Family Trekking in Nepal with Kids
After being one of the premiere trekking destinations for many decades, Nepal is finally becoming one of the most popular family destinations as well. Once, trekking in Nepal meant traveling with a huge backpack, or having porters carry it for you, which contained lots of camping gear, just in case you could not get a space in the bare-bones lodges and teahouses. Nowadays, those severe and extremely basic teahouses have had a major upgrade, with “basic” meaning a lot more in the way of available amenities, which makes them more suitable for trekkers with kids.
Many of the trekking areas in Nepal are now more open to kids trekking along the trails, and several of the trails can be more than suitable for parents with kids as young as four or five years old. Adventurers now trek the regions with advanced technology, and the internet is all over the country. Roads now run up for many of the trekking areas, making access easier, especially with kids, and these latest changes to trekking in Nepal have added a form of safety net for parents that still want to trek in Nepal, but have young kids with them.
Map of trekking regions in Nepal
Popular Destinations for Trekking in Nepal with Kids
In this modern age of technology and access, there has opened a wide range of treks that you can take your kids along on, which has made it much easier for those trekkers that now have a family. Altitudes are not as high as some of the harder trekking trails, and the routes are a little easier and less rocky, with some shallower gradients and wider trails. Overall, Nepal now has a wealth of family-friendly trekking areas and is fast becoming the family trekking capital of the world.
Trekking in Nepal is more than just pushing the limits, and for family treks, the scenery and stunning landscape is one of the main attractions. In Annapurna, you get some of the country’s best scenery and most stunning Himalayan vistas, alongside some trekking trails that are ideal for families with young kids.
The Poon Hill Trek (4 days, 3,210m)
The Poon Hill trek is one of the most popular treks in the Annapurna Region of Nepal, and for those little explorers, this four-day route around the Annapurna Range is an excellent introduction to the thrills of Nepali trekking. With a maximum altitude of around 3,210 meters above sea level, it means there is a reduced likelihood of your little adventurers suffering from altitude sickness. The trek does have some steeper areas that will challenge and entertain the smaller kids, and the beautiful rhododendron forests and quaint local villages are ideal for exploring and discovery for your kids. The lodges on the route are basic, but comfortable, with a wide variety of meal choices that are suitable for all but the pickiest of kids.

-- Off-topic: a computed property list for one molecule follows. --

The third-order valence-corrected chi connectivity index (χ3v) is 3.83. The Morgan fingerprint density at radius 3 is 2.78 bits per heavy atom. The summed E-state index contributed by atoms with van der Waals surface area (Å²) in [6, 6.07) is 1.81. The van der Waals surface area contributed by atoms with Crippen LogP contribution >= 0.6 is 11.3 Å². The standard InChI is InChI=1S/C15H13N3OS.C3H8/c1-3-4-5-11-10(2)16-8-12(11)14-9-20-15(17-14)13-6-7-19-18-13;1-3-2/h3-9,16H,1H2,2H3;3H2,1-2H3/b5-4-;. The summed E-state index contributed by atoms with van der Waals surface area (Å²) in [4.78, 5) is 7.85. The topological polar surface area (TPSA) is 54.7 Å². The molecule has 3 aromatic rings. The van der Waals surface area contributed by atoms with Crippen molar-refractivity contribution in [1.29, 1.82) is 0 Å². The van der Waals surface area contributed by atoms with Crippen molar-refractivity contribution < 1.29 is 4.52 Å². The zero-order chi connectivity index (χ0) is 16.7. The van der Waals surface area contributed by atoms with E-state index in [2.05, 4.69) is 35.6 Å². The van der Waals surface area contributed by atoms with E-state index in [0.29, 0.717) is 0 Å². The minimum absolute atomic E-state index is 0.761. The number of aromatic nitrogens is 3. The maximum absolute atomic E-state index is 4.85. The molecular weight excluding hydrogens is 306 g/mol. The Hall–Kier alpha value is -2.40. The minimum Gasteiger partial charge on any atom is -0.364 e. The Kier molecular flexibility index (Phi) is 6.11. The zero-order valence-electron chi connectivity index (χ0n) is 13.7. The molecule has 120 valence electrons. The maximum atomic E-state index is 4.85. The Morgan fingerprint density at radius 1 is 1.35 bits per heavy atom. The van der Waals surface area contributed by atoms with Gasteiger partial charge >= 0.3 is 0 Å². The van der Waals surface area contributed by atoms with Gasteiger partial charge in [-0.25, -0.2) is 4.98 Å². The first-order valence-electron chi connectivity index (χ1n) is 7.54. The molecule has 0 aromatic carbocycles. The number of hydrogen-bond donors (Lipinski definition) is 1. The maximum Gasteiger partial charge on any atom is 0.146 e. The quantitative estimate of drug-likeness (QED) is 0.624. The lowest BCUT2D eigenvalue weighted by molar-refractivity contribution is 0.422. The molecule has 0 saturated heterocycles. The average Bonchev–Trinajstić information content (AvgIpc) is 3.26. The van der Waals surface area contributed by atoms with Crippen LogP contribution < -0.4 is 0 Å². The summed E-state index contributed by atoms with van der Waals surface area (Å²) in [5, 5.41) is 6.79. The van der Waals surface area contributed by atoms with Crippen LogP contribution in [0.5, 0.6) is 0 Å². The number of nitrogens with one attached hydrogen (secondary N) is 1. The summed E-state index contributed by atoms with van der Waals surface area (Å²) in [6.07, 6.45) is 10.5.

Poon Hill Trek is one of the most classic treks in Nepal.
The Royal Trek (4 days, 1,700m)
Named as the Royal trek since it was taken by Prince Charles, the British Prince of Wales and heir to the British throne, in the 1980s, it rises to a maximum elevation of just 1,700 meters, which means no chance of altitude sickness for you or the kids. A four-day trek, which starts at the northern end of the Pokhara Valley, the route passes through several local villages where the kids can experience the unique Gurung village culture. It also has some of the most stunning distance views of Mount Annapurna, constantly coated in snow, as you trek along the route. The end of the trek is the tranquil site of Begnas Lake, with its well-developed lakeside villages that cater to the many tourists that end the trail there.
Everest Region (5-7days, 4,000m)
While the full-length Everest Base Camp (EBC) trek in Nepal is probably too much for small kids, there is a shorter option that, while still being a challenge for the kids, is a more relaxing and easier route through the Sagarmatha National Park around Mount Everest. While the route does rise to an elevation of around 4,000 meters, it has some delightfully luxurious lodges where you can all get a good rest in soft beds. The trek takes five to seven days to complete, depending on which of the two paths you choose to take, and the scenery comprises of some of the best views of the Himalayas. This is also a great trek for the kids, who can boast that they walked around and saw Mount Everest, the world’s highest mountain. You can also stop in the Sherpa villages along the trail, which will give both you and the kids a better experience of this amazing mountain people and their unique culture.
Everest Base Camp trek offers kids an excellent opportunity to enjoy the amazing Mt. Everest.
Lower Mustang Trek (3,780m)
The Mustang region of Nepal is one of the most popular places to visit for trekking, and the maximum altitude of this trek through the Lower Mustang region is around 3,780 meters above sea level. While there is an increased risk of altitude sickness in this region, there is an option to hire horses for the youngsters if the trek is too much or them. Mainly centered around the area of Langtang, the trek is ideal for mountain views, although the mountains here are only around 6,000-7,000 meters high. They are still just as impressive, especially where the Langtang Valley opens up more, and the kids will love playing yak spotting as they trek through the valley.